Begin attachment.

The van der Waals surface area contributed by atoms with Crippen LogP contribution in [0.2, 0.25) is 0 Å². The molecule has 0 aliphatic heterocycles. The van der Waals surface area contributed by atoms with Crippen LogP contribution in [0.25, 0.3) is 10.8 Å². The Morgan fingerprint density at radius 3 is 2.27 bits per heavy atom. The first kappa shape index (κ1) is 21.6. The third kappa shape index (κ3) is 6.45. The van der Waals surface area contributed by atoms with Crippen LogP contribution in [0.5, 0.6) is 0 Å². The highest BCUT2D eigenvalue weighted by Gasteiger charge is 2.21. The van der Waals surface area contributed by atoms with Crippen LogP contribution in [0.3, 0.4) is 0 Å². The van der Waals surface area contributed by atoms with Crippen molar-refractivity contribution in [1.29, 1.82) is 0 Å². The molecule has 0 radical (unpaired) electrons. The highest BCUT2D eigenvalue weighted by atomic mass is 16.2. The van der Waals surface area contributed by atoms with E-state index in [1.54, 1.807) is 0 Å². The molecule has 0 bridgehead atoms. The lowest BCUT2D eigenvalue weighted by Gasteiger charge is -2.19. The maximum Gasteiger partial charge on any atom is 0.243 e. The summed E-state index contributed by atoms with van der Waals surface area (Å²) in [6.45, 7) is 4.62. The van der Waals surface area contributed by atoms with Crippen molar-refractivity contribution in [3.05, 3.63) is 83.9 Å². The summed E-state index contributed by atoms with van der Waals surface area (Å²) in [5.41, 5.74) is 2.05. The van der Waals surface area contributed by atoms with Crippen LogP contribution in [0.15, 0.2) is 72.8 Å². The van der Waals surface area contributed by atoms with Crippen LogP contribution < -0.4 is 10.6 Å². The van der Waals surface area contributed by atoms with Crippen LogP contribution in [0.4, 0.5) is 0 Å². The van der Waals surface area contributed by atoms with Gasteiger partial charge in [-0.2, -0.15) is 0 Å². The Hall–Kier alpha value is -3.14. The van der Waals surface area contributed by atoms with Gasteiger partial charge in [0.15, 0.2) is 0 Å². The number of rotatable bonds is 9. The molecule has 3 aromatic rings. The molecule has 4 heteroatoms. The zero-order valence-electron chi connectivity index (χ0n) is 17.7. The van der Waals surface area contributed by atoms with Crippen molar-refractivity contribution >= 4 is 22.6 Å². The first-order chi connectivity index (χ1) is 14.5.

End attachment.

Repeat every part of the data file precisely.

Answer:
The van der Waals surface area contributed by atoms with Crippen LogP contribution in [0.2, 0.25) is 0 Å². The molecule has 0 aliphatic heterocycles. The van der Waals surface area contributed by atoms with Crippen LogP contribution in [0.25, 0.3) is 10.8 Å². The Morgan fingerprint density at radius 3 is 2.27 bits per heavy atom. The first kappa shape index (κ1) is 21.6. The third kappa shape index (κ3) is 6.45. The van der Waals surface area contributed by atoms with Crippen LogP contribution in [0.5, 0.6) is 0 Å². The highest BCUT2D eigenvalue weighted by Gasteiger charge is 2.21. The van der Waals surface area contributed by atoms with Crippen LogP contribution in [0.3, 0.4) is 0 Å². The van der Waals surface area contributed by atoms with Crippen molar-refractivity contribution in [1.29, 1.82) is 0 Å². The molecule has 0 radical (unpaired) electrons. The highest BCUT2D eigenvalue weighted by atomic mass is 16.2. The van der Waals surface area contributed by atoms with E-state index in [1.54, 1.807) is 0 Å². The molecule has 0 bridgehead atoms. The lowest BCUT2D eigenvalue weighted by Gasteiger charge is -2.19. The maximum Gasteiger partial charge on any atom is 0.243 e. The summed E-state index contributed by atoms with van der Waals surface area (Å²) in [6.45, 7) is 4.62. The van der Waals surface area contributed by atoms with Crippen molar-refractivity contribution in [3.05, 3.63) is 83.9 Å². The summed E-state index contributed by atoms with van der Waals surface area (Å²) in [5.41, 5.74) is 2.05. The van der Waals surface area contributed by atoms with Crippen LogP contribution in [0.15, 0.2) is 72.8 Å². The van der Waals surface area contributed by atoms with Crippen LogP contribution < -0.4 is 10.6 Å². The van der Waals surface area contributed by atoms with Crippen LogP contribution in [0.4, 0.5) is 0 Å². The van der Waals surface area contributed by atoms with Gasteiger partial charge in [-0.2, -0.15) is 0 Å². The Hall–Kier alpha value is -3.14. The van der Waals surface area contributed by atoms with Gasteiger partial charge in [0.15, 0.2) is 0 Å². The number of rotatable bonds is 9. The molecule has 3 aromatic rings. The molecule has 4 heteroatoms. The zero-order valence-electron chi connectivity index (χ0n) is 17.7. The van der Waals surface area contributed by atoms with Crippen molar-refractivity contribution >= 4 is 22.6 Å². The first-order chi connectivity index (χ1) is 14.5.